In Hero Years is not quite perfect, at least by my private standards for the genre. Stackpole is just a bit too fond of indulging in psychoanalysis of his characters, and the intriguing creation of “p-crud”, or post-costume rage disorder (a psychological syndrome common to former costumed heroes), doesn’t completely make up for the narrator occasionally sounding like he’s working through a twelve-step program instead of solving a mystery or rediscovering his family or returning justice to the world. Some of the social commentary may or may not age well, either, like the evil mastermind Dr. Sinisterion writing an O.J.-like hypothetical confession called If I Were A Supervillain, though it’s all fun for now. But even Stackpole’s wobbles have a history of surviving nicely (his Star Wars novel I, Jedi is still considered among the best of the series over a decade after its publication, despite a few dated references and a similar psychoanalytic indulgence), so it’s probably best to let him run and see where these characters take him. Besides, it’s far and away the closest I’ve seen to a truly brilliant original superhero novel. At its worst, it’s still great.

Mostly, In Hero Years delivers the goods, and any stumbles are minor ones. The hero is a charming rogue, surrounded by colorful and engaging friends, lovers, allies, and enemies; the world is well-drawn and believable; the plot gamely balances superheroics, detective work, and family drama, leavened with delightful moments of humor (watch for the description of superhero poker night). Best of all, the twists of plot and character keep coming like a good roller coaster, right to the novel’s end, when the hero is revealed to be—well, I won’t spoil it. But I reread this book for a month just to see how Stackpole built up that dramatic reveal, and I dearly hope we’ll see more of his nameless hero.

Which brings me to the one big drawback to In Hero Years … I’m Dead. It’s a self-published, electronic-only novel, available for download in EPUB format here. I dropped the extra dollar for the deluxe edition, which included an afterword by Stackpole about how he came to write the book and how he developed various aspects of it, and it appears he tried for several years to get it published conventionally. Despite his status as a New York Times bestselling author, all deals fell through, and he finally decided to run the project up the online flagpole and see who saluted. Most of the wobbles in the book (including more typographic errors than I’m used to, though not enough to be really distracting) would probably be cleaned up by the attention of a professional editor, and so I join the author in hoping that a little online attention will help In Hero Years … I’m Dead finally see print in dead-tree format.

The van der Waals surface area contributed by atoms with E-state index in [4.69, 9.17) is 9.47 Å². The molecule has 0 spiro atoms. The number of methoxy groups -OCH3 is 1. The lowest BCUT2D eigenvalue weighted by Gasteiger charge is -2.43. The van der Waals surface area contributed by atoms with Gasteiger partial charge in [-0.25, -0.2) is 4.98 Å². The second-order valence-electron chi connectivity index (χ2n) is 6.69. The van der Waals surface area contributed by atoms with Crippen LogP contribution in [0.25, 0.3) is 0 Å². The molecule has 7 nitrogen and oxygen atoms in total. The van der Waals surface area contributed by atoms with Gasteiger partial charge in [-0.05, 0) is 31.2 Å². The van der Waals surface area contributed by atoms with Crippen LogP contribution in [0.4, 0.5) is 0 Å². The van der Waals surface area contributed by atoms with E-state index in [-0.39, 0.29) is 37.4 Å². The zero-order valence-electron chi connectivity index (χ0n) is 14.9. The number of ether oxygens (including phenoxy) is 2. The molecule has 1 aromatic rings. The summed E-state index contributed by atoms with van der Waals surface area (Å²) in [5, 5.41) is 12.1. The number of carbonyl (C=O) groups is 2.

Especially because I don’t actually own an e-reader. Or a smartphone, or any other device optimized for the reading of electronic novels. I read the entire 700-page book on my laptop. I can’t say it’s my favorite way to experience books, but the free chapters Stackpole posted online were irresistible, and I’m a couple of years, a more steady job, and the conclusion of the format wars away from being able to purchase a dedicated electronic reader of my own. And so I made do with the EPUB and some e-book freeware, and it says something that this book held up so well under some fairly adverse conditions. 

One note on the two versions of the book available: the deluxe edition, which includes that afterword, is worth the extra buck for aspiring writers and anyone who really loves their DVD special features. If you’re the sort who just watches the movie and leaves the bonus disc in the box, you have my permission to go for the standard version with a clear conscience. Either way, you’re getting a ripping good yarn and the author’s getting several bucks per copy of his opus, as compared to the 50 cents or so he gets every time you buy one of his conventional paperbacks from Amazon. And he’s suggested before that books that sell more e-copies through his website will spawn sequels, so this is an excellent opportunity to vote with your dollars. 

I can’t wait to see what this Felix gets up to next …

No comments:

Post a Comment